Upon her return from the Realm of Light, having cast down the usurper king, Zant, assisted in the downfall of a great evil, and all-and-all proven herself more than capable of ruling whether anyone liked it or not (mostly they didn't mind) she gracefully reclaimed her throne. She'd changed almost beyond recognition; the indolent and impudent princess replaced by a woman every inch a queen in her bearing. The Light had wrought horror upon the Twilight, but somehow had changed her for the better, strengthened her love and dedication to the people of the half-lit world.

Aside from her sudden energetic enthusiasm for ruling, the members of her 'court' – the Twili do not have rank and title as Hyrulians do – found that she'd developed some oddities to stack upon her previously known oddities. Though her principles and disposition toward the light-dwellers and the people of Twilight had matured beyond their wildest dreams, the Twili found their young ruler still had a few emotional kinks to work out before they could expect any kind of reliable daily schedule from her. Thus, the pain previously mentioned.

She'd taken to long secluded walks through the Twilight, often lingering in a places were the barriers betwixt this world and the next grew thin and (if one were readily available) find a high cliff, or a morbid statue upon which to posture herself for hours. Such lonely escapades were typically followed by an enthusiastic – somewhat manic – bout of productivity, during which she made duty to her people her number one priority for a few weeks, occasionally slipping away again for another session of melancholic reflection. Those less kind would call it moping. The Twili could only speculate what precisely she was 'reflecting' upon, but those brave enough to hazard a guess to her face usually got backhanded across the Dark Horizon.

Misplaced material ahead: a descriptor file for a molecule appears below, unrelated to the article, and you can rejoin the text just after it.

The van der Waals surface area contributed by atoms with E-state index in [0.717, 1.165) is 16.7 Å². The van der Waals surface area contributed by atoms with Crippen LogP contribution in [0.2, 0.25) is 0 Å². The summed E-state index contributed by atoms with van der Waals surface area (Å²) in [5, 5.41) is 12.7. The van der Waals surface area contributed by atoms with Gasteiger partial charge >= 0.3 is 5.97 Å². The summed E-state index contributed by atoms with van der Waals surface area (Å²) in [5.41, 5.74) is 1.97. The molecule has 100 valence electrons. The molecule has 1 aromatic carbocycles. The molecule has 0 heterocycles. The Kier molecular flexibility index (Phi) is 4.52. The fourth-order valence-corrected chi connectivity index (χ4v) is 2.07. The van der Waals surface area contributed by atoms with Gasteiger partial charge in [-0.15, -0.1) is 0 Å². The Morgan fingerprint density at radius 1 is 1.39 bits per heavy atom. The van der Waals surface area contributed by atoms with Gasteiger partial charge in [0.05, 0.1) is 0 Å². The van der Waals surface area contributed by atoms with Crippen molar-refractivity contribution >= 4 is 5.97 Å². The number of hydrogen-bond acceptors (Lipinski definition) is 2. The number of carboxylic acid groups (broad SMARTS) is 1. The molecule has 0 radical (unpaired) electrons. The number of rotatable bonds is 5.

Proving that Midna had not quite lost all her old vices – One of which was the appalling habit she had of giving orders without explaining to her underlings the reason for giving them in the first place.

Thus, nearly twenty odd members of the Twilight court found themselves busily delivering letters of summon to the most peculiar places possible and having not a clue why. She insisted at a single letter be sent through any gap big enough to allow passage from the Twilight to Hyrule, regardless where it might land. (Several popped out over lakes, volcanoes, rural forests and other places no reader could possible venture in search of postage.) Odder still, she addressed them not to any of the expected people – the Princess Zelda, or the Hero of Twilight – but rather to a one 'Sheik'.